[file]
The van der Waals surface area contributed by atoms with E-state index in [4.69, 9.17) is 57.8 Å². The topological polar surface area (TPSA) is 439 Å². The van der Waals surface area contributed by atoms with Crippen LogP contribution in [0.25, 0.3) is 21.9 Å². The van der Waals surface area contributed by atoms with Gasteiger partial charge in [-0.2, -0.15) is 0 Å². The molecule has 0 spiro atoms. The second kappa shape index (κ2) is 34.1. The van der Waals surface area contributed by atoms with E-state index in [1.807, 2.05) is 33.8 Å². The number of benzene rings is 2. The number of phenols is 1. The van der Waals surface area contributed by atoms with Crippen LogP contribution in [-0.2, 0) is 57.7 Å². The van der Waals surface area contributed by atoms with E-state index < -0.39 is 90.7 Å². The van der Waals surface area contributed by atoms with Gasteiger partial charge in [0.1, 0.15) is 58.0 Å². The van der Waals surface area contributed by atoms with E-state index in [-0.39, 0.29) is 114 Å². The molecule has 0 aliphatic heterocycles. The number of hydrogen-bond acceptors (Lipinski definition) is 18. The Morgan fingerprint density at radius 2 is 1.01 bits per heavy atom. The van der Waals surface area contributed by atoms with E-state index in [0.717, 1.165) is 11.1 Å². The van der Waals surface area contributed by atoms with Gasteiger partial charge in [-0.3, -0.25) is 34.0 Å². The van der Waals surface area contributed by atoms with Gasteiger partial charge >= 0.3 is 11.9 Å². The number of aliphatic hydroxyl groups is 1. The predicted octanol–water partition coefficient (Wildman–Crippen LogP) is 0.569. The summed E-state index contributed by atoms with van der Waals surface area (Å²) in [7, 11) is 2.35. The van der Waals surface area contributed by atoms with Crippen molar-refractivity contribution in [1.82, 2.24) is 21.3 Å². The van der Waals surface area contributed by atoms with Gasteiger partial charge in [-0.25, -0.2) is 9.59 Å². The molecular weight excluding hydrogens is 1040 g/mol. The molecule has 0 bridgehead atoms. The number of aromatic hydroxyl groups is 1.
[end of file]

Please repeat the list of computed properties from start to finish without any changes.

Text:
The van der Waals surface area contributed by atoms with E-state index in [4.69, 9.17) is 57.8 Å². The topological polar surface area (TPSA) is 439 Å². The van der Waals surface area contributed by atoms with Crippen LogP contribution in [0.25, 0.3) is 21.9 Å². The van der Waals surface area contributed by atoms with Gasteiger partial charge in [-0.2, -0.15) is 0 Å². The molecule has 0 spiro atoms. The second kappa shape index (κ2) is 34.1. The van der Waals surface area contributed by atoms with E-state index in [1.807, 2.05) is 33.8 Å². The number of benzene rings is 2. The number of phenols is 1. The van der Waals surface area contributed by atoms with Crippen LogP contribution in [-0.2, 0) is 57.7 Å². The van der Waals surface area contributed by atoms with E-state index < -0.39 is 90.7 Å². The van der Waals surface area contributed by atoms with Gasteiger partial charge in [0.1, 0.15) is 58.0 Å². The van der Waals surface area contributed by atoms with E-state index in [-0.39, 0.29) is 114 Å². The molecule has 0 aliphatic heterocycles. The number of hydrogen-bond acceptors (Lipinski definition) is 18. The Morgan fingerprint density at radius 2 is 1.01 bits per heavy atom. The van der Waals surface area contributed by atoms with E-state index in [0.717, 1.165) is 11.1 Å². The van der Waals surface area contributed by atoms with Gasteiger partial charge in [-0.3, -0.25) is 34.0 Å². The van der Waals surface area contributed by atoms with Gasteiger partial charge >= 0.3 is 11.9 Å². The number of aliphatic hydroxyl groups is 1. The predicted octanol–water partition coefficient (Wildman–Crippen LogP) is 0.569. The summed E-state index contributed by atoms with van der Waals surface area (Å²) in [7, 11) is 2.35. The van der Waals surface area contributed by atoms with Crippen molar-refractivity contribution in [1.82, 2.24) is 21.3 Å². The van der Waals surface area contributed by atoms with Gasteiger partial charge in [-0.25, -0.2) is 9.59 Å². The molecular weight excluding hydrogens is 1040 g/mol. The molecule has 0 bridgehead atoms. The number of aromatic hydroxyl groups is 1.